Microglia: gatekeepers for neuropathic pain

Microglia: gatekeepers for neuropathic pain

Evolving Concepts

Introduction
Where acute pain protects an individual from further damage, chronic pain serves no adaptive purpose. Approximately 1 in 5 people suffer from chronic pain, which exacts a substantial toll on the both the individual and on national economies [1–3]. Chronic pain can arise due to unresolved inflammation (e.g., rheumatoid arthritis), damage to the nervous system (neuropathic pain), and due to unknown precipitating factors (e.g., fibromyalgia). Specific injuries and diseases that can cause neuropathic pain include traumatic injury (e.g. spinal cord injury), stroke, herpes zoster infection (post-herpetic neuralgia), and multiple sclerosis.

An extensive literature has been devoted to understanding neuropathic pain. Basic science studies have revealed that there are key nervous systems sites for pain modulation. These include the site of injury, the cell bodies of primary afferents (dorsal root ganglia; DRG), the dorsal horn of the spinal cord, and a distributed group of brain regions known as the ‘pain matrix’ [4–7]. Animal studies have predominantly focused on the spinal cord; this site has particular significance for pain, as primary afferent neurons synapse here with pain projection neurons, and are modulated by descending inhibitory neurons and interneurons [5,6]. Therefore, this site will be the focus of this review. Studies in spinal cord have revealed that neuropathic pain is not purely the product of dysfunctional neuronal communication, but that non-neuronal cells, such as microglia, are also critical participants [8,9].

What is the evidence for involvement of microglia in chronic pain?
Microglia are the resident macrophages of the central nervous system (CNS) and play a key role in maintaining homeostasis. Activation of spinal microglia in response to injury of peripheral nerves was first demonstrated in the late 1990s; immunohistochemical and gene expression studies revealed that microglial ‘activation’ markers were rapidly elevated [10,11]. A causal role for microglia in the pain behaviors caused by peripheral nerve injury was then inferred when minocycline treatment was found to prevent pain in rats [12,13]. A key finding of these and subsequent studies (e.g. [14]) was that expression of microglia activation markers peaked within 2 weeks of injury, while inhibition of microglial signaling could prevent, but not reverse, neuropathic pain. This led to the conclusion that microglia participate in the development of neuropathic pain, but not its maintenance. A recent study using Mac1-saporin depletion has claimed that microglia do contribute to the maintenance of neuropathic pain, as their depletion reverses pain behaviors 3 months after nerve injury [15]. However, the consensus view is that microglia are principally early responders to nerve injury.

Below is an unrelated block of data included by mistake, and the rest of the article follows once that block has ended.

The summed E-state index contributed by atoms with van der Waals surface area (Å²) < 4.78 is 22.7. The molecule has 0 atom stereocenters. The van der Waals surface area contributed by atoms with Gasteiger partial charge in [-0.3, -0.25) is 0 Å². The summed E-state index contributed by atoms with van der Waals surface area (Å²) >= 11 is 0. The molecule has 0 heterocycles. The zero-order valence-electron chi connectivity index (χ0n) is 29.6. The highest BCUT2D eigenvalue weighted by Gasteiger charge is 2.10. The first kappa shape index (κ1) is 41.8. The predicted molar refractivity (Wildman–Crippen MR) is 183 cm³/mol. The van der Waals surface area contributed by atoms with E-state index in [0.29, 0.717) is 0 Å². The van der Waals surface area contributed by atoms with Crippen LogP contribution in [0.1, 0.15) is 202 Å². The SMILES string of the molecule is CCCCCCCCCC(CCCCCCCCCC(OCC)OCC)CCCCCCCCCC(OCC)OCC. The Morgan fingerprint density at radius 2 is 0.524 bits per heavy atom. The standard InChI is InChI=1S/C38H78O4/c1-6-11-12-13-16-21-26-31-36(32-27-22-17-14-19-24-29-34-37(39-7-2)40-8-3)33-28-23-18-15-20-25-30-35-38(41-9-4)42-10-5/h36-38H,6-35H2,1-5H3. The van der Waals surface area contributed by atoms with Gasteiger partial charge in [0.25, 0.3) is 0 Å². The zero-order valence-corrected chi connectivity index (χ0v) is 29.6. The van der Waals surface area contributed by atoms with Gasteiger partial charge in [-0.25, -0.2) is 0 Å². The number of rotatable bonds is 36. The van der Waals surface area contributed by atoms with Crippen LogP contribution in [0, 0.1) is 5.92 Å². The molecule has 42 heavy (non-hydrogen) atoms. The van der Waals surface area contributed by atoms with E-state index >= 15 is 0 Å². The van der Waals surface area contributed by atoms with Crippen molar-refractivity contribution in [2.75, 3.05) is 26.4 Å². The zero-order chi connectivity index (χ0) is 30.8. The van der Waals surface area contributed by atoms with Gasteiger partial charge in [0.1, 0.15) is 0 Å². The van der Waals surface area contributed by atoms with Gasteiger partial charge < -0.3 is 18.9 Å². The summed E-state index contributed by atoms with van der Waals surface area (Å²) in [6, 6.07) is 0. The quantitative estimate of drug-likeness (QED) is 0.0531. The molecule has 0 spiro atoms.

A limitation to this early research is that pharmacological agents like minocycline also inhibit neurons and astrocytes; the lack of selectivity for microglia confounds interpretation. However, several studies have reinforced evidence for microglial participation in pain. Demonstrating sufficiency for pain, microglia were activated in vitro and then adoptively transferred to naïve male rats, inducing pain behaviors [16]. We have recently expressed Designer Receptors Exclusively Activated by Designer Drugs (DREADDs) in spinal microglia, using a cell-selectively promoter [17,18]. Activation of excitatory DREADDs in naïve male rats induced allodynia (sensitivity to innocuous stimuli), supportive of the sufficiency for microglia activation for pain. We also showed that inhibiting microglia with DREADDs could reverse neuropathic pain in males, which demonstrated that microglia are necessary for neuropathic pain.

There is emerging evidence that microglia may contribute to neuropathic pain in a sex-dependent manner. Acute depletion of microglia or inhibition with minocycline reversed neuropathic pain in male rats only [19]. However, these findings are not without controversy [20,21], and additional studies with longer-term treatments are required; when neuropathic pain is fully developed, repeated treatments are often required for reversal. Nonetheless, the accumulating evidence for males-specific engagement of particular signaling pathways will be discussed.

How do microglia become activated after neuronal injury?
Given the evidence that microglia are important cellular mediators of neuropathic pain, investigators next turned to the question of how microglia can respond to nerve injury.